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Kurt Sutter on Resurrecting “Lucas Stand,” Being a ‘Reverse Robert Kirkman’

by  in Comic News, TV News Comment
Kurt Sutter on Resurrecting “Lucas Stand,” Being a ‘Reverse Robert Kirkman’

Acclaimed “Sons of Anarchy” and “The Bastard Executioner” creator Kurt Sutter is bringing his hardcore storytelling chops to comics with his new sci-fi/fantasy property “Lucas Stand.” Through BOOM! Studios, Sutter resurrected the project that started out in development at Fox — and never saw the light of day — in the character’s first original comic series, alongside co-writer Caitlin Kittredge and artist Jesus Hervas. The first issue hit stands this week with a glorious cover by Lee Bermejo.

The series follows Lucas Stand, a military vet who, suffering from various addictions and unable to reintegrate into society because of his horrific experiences, decides to take his own life. It’s not the end of the road for Stand, though — Hell comes calling with an opportunity to restore the balance of evil by hunting down escaped demons, in exchange for cleansing his sins.

CBR News had the opportunity to chat with Sutter about his hellish new series, getting some insight into his history with comics, the path to resurrecting the property, his collaboration with Stephen King, being a “reverse Robert Kirkman,” and much more.

CBR News: What’s your experience with comics as both a reader and creator?

Kurt Sutter: I didn’t really get into comics until later on — when I really started writing 15 or 20 years ago I really got into it through the graphic novels. I really wasn’t much of a comic reader growing up. I really spent most of my childhood in font of a TV. But I started getting to graphic novels when I got into grad school, and I was fascinated by the extent of what you could explore, and the artwork. Through graphic novels I tried to option a couple properties over the years, and then through that I really came around to the standardized comic book. I came around it through the back door — and I obviously became more involved when I started doing the “Sons of Anarchy” comic book around 5 or 6 years ago, working with BOOM.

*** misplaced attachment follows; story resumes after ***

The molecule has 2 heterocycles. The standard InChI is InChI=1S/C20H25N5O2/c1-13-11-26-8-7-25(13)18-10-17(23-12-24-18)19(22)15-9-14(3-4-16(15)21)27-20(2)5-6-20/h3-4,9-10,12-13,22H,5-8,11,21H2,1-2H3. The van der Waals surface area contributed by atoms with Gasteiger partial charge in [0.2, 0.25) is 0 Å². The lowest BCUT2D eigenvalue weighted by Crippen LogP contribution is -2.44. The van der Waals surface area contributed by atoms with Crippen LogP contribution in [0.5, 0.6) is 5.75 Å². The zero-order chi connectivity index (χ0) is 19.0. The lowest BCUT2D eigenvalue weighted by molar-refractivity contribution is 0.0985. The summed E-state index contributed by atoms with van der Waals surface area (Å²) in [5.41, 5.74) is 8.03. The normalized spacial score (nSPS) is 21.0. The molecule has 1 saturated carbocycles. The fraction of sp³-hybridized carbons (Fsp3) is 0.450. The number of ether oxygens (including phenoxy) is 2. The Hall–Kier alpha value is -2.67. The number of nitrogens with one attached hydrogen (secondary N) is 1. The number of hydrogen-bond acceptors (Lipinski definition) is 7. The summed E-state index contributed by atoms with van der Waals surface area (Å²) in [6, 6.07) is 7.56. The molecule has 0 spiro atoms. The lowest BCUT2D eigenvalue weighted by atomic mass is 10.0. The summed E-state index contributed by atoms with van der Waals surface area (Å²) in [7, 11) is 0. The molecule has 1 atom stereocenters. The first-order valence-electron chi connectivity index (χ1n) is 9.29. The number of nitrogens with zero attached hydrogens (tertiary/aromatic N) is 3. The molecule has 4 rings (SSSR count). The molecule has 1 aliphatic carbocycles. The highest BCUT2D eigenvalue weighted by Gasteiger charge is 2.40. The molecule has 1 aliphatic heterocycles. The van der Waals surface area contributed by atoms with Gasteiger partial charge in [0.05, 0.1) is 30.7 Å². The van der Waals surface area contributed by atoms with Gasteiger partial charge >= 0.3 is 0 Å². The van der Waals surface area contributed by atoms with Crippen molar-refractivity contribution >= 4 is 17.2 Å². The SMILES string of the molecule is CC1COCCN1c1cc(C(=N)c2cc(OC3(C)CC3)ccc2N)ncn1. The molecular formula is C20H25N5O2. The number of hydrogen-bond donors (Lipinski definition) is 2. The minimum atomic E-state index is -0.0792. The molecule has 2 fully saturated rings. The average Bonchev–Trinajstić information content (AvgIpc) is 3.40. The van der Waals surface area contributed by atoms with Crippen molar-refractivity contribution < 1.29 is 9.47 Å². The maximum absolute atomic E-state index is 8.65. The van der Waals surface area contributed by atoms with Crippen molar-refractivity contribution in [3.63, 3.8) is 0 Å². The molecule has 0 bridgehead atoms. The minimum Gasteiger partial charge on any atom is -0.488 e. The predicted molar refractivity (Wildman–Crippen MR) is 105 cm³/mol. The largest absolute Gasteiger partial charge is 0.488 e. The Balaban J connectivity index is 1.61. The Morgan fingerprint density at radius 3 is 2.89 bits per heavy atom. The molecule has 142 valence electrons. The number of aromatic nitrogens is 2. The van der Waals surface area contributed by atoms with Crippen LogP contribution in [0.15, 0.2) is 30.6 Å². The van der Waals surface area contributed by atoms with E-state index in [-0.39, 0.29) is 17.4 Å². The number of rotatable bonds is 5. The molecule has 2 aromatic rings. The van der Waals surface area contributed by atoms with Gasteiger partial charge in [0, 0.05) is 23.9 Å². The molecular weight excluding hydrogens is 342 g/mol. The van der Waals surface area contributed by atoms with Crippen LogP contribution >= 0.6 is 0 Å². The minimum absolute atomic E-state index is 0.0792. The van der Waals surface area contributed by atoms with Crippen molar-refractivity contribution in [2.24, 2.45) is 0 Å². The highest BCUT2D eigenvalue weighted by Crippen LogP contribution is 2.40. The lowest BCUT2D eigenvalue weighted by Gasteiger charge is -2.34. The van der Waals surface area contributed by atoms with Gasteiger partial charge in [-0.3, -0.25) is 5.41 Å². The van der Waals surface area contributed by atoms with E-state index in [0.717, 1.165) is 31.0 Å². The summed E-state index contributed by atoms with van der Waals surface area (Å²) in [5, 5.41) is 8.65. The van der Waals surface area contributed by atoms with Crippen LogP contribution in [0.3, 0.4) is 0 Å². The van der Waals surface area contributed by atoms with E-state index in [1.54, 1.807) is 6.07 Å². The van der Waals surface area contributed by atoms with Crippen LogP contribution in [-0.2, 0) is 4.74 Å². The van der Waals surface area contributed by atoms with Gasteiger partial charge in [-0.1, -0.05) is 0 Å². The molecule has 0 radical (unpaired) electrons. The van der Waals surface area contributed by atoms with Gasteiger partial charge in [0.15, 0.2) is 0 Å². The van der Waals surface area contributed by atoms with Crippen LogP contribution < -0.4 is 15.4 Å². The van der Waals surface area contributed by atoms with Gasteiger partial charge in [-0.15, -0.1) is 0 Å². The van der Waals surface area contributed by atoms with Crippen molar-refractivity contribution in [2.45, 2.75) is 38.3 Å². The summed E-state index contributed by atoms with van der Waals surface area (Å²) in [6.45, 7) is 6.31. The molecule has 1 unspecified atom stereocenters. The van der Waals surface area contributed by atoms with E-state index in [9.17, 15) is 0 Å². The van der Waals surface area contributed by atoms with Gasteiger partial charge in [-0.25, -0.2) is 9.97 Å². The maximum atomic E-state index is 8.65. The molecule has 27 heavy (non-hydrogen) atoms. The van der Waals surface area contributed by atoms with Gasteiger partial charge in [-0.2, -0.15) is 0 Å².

I was in Paris when the French market for graphic novels was way ahead of us. I remember going into a store and seeing a wall of these amazing stories and artwork, and didn’t understand anything in French, but you didn’t need to. So that’s when I started getting fascinated by them and started looking at more properties and potentially optioning them. And through BOOM, I just sold them another original property. All the limitations you get in film and TV in terms of reality or production limitations, you get to blow them out [in comics].

How did the project land at BOOM specifically?

We interviewed a few houses for “Sons of Anarchy,” and I really liked BOOM. I really liked that they were hungry and growing at the time. And it’s all about the relationships. I have really good relationships there, and I trust them. When we went out with “Lucas Stand” it was the same kind of thing, we had a couple houses that were interested, but I had a relationship with [BOOM] — they knew how I operated, they knew what my standards were, so it just sort of made sense to keep it in house there.

“Lucas Stand” was a hurdle initially because it was a script I wrote for FOX, so we had to wait for the [rights to the] property to run out, because technically they own the property until it runs out. So we had to wait for that to go away, so there was a lot of hurdles getting “Lucas” up and running, and it took more than a year to get that done. And they really hung in there, and they really muscled through with us, and I appreciate all that stuff — it pays off.

Has the property changed much?

Yes and no. We’re breaking the pilot into two or three comics — so the story is pretty point by point. But then we hired [co-writer] Caitlin [Kittredge], who’s a great comic book writer, so they got to interpret that [original] script in terms of what each panel would look like, and what the action line and the dialogue will be within those panels. So it tends to expand in different directions. And it grows into something else based on the medium. We found there were no limitations for where we go and what we wanted to do.